The foodborne illness lawyers at Neblett, Beard & Arsenault promote food safety through legal advocacy, information outreach and analysis of food poisoning outbreaks.
E. coli O157:H7 causes severe bloody diarrhea and painful abdominal cramps. In about 5% of cases, a complication called hemolytic uremic syndrome (HUS) can occur after the initial symptoms.
A 2009 Consumer Reports investigation revealed that 67% of broiler chickens had tested positive for Salmonella and Campylobacter.
E. coli (Escherichia coli) spp.
Breaking News: E. coli 0145 Outbreak Linked to Romaine Lettuce
What is E. coli (Escherichia coli)?
E. coli is a species of bacteria with numerous serotypes and subspecies. Typically, E. coli is found in the intestines and feces of mammals and while most E. coli are harmless, even beneficial, there are some strains, such as E. coli O157:H7, that can cause respiratory illness, urinary tract infections and severe diarrheal illness in humans.
What are E. coli O157:H7 and STEC?
Some of the most dangerous E. coli belong to a group called STEC or Shiga Toxin producing E. coli. STEC produce a powerful toxin that attacks the lining of the intestines and can pass into the blood and cause the disease Hemolytic Uremic Syndrome (HUS), a serious blood clotting condition. According to the CDC, E. coli O157:H7 is the most common STEC that people encounter. Normally found in cow intestines and feces, E. coli O157:H7 can be a dangerous and deadly bacterium when ingested by humans.
What are the illnesses associated with E. coli O157:H7 and STEC?
Enterohemorrhagic colitis is the illness caused by E. coli O157:H7 and other STEC bacteria, but not every infection of STEC is diagnosed as enterohemorrhagic colitis. Several different diarrheal illnesses, including other foodborne illnesses, share the common symptoms of enterohemorrhagic colitis. Sometimes in situations where no tests are run, the E. coli bacteria are not detected or bloody diarrhea is not confirmed, a doctor might diagnose enterohemorrhagic colitis as acute colitis, enteritis, gastritis or gastroenteritis.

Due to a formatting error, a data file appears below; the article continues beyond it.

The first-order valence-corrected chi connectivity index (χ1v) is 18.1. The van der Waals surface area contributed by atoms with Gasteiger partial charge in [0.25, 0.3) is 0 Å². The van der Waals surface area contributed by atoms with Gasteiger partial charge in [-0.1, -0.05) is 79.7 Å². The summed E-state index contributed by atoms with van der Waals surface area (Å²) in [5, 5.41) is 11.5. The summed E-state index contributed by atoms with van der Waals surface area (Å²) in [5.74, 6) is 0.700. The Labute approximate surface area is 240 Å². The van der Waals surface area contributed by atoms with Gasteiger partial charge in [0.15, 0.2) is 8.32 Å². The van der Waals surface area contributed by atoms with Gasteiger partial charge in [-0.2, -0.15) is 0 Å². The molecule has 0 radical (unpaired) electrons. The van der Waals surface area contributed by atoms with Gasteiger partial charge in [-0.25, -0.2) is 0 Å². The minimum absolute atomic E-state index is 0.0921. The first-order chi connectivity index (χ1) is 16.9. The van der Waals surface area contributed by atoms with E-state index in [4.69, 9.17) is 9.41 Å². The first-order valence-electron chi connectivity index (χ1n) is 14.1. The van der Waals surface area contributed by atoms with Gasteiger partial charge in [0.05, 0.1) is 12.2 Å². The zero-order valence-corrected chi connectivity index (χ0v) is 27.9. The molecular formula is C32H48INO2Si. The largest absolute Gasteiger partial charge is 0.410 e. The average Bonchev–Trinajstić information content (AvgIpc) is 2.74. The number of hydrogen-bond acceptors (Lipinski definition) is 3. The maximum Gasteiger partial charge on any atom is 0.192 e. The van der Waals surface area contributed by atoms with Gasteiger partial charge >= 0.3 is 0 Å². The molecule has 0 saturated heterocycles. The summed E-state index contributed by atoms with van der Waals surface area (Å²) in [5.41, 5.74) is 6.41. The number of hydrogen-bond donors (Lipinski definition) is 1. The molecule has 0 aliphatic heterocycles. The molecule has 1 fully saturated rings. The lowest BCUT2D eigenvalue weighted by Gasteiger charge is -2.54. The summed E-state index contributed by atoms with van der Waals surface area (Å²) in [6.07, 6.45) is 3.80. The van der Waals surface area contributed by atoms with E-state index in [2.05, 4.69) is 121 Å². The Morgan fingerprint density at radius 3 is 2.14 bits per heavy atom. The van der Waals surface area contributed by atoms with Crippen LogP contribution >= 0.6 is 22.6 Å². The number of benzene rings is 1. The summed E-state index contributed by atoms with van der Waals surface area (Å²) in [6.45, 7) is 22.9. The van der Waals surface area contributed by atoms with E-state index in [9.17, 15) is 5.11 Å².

How are E. coli O157:H7 and STEC transmitted?
Sources that have been known to transmit STEC or E. coli O157:H7 include:
- Contaminated Foods
- Untreated drinking water that has been compromised with sewage or farm runoff
- Cross contamination from handling infected foods
- Person to person transmission through poor hand washing and hygiene practices
What foods are most at risk for E. coli O157:H7 and STEC contamination?
- Beef (especially ground beef)
- Raw milk
- Untreated water
- Vegetables and fruits grown in STEC contaminated soil
Foods contaminated with E. coli O157:H7 and STEC do not have an odor and look normal, without testing there is no way to determine if a food is harboring the foodborne bacteria.
Cows can harbor E. coli O157:H7 without showing any signs of illness. During the slaughtering process, the intestines and feces of the cow come into contact with the meat of the cow.
Drinking water can be a source for STEC and E. coli O157:H7 contamination if farm runoff compromises the water, especially if the drinking water is not chlorinated or from a private source.
Unhygienic food handling practices can also spread STEC and E. coli O157:H7. Food handlers who ignore hand washing rules or food safety rules can unwittingly pass along the bacteria.
What can you do to help avoid STEC and E. coli O157:H7?
- Follow simple hand washing and proper hygiene practices
- Avoid eating raw or undercooked beef, especially ground beef
- Avoid consuming unpasteurized raw milk or foods made from raw milk such as cheese and ice cream
- Avoid drinking untreated drinking water